Recessions are weird.

The more you think about them, the weirder they become.

Yes, the economy is cyclical. Downturns aren’t just inevitable, they’re healthy.


Economic cycles, including recessions, are not just determined by clean and predictable financial indicators but also by psychological and sociological factors.

Collective mood, media reporting, and public sentiment play a substantial role in shaping economic realities.

And they can be manipulated.

A.] The Fear Factory

Every time the media starts shouting "recession," what happens?

Panic. Fear.

It's like Halloween but for adults.

And this fear isn't just innocent fun – it moves markets, influences decisions, and causes real harm.

Give me an example of when the media saw a chance to scare the crap out of you and didn’t take it?

I’ll wait.

B.] Recessions are Relative

Consider this – what's called a recession in one country is a day in paradise in another.

Economic conditions are relative.

If the standards are so skewed, can we really trust this whole concept?

C.] The Recession Whisperers

Imagine a secretive group, not in some government bunker, but in a quiet office in Cambridge, Massachusetts. That's the National Bureau of Economic Research (NBER), the recession referee.

But here's the twist: By the time the NBER declares a recession, it's like announcing rain when you're already soaked.

Their method involves a retroactive look, meaning they wait for six months of data, plus a one-month lag.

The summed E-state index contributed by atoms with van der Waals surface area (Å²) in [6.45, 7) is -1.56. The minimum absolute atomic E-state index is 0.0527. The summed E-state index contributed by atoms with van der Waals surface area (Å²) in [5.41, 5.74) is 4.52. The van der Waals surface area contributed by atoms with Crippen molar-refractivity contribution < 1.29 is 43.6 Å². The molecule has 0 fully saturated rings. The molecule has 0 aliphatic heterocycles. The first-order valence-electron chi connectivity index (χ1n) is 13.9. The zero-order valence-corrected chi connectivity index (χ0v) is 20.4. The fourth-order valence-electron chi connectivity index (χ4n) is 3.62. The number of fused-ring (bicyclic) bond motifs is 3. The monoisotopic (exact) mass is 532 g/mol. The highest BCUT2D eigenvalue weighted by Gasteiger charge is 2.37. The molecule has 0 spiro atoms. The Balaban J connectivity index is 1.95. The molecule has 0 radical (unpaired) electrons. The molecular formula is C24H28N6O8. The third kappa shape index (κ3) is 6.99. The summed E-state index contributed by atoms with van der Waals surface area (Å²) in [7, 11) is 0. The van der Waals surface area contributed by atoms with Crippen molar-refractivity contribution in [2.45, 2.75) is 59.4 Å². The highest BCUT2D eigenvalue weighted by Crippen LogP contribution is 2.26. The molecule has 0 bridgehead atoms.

So, when they finally declare a recession, it's old news, a story you've been living in, not just reading about. In the world of economic predictions, the official-unofficial referees are not the early birds; they're the historians.


D.]The GDP Puppet Show


It’s supposed to be a “health check” for the economy.


It's like going to a doctor who only measures your height and ignores your blood pressure, cholesterol, and heart rate.

It counts every dollar spent, regardless of what it's spent on.

That means disasters, wars, and environmental destruction all pump up the GDP. If a hurricane hits and we spend billions on reconstruction, guess what? GDP goes up.

Celebrating a GDP increase is like throwing a party because your house burned down and you had to rebuild it.

It’s also the main indicator the NBER uses to measure a recession.

The real problem with this is…

GDP is a broad measure and can be influenced by short-term fluctuations that don't necessarily reflect long-term economic trends.

It’s a useful indicator, but far from comprehensive.

E.] The Self-Fulfilling Prophecy

Here's the kicker – by declaring a recession, we make them more likely.

It's a classic self-fulfilling prophecy.

Businesses pull back on investment, consumers close their wallets, and just like that, the economy slows down.

But what if we didn't buy into the narrative? I have no idea.

F.] Rage Against Determinism

Economies aren’t deterministic. They’re dynamic.

Economies don’t follow a predetermined path.

Human agency and perception play a significant role in shaping economic realities.

Predictions are usually wrong for this reason.

Also, there’s this…

G.] The Hidden Agenda

Tin foil hat time.

Think about who benefits from recession talk.

The media gets a juicy story.

Politicians get a scapegoat.

Certain investors get to buy low.

It’s a game, and the average person isn't the one winning. You’re always being sold a narrative that serves others, not you.

And Yet, a Recession is HERE

Of course, recessions exist. Because prolonged downturns exist.

But all of this calls into question what we think we know about the word “recession” and how we talk about it.

It’s not as clear a concept as we think.

Nevertheless, it’s probably here already.” – Chris Campbell (AltucherConfidential)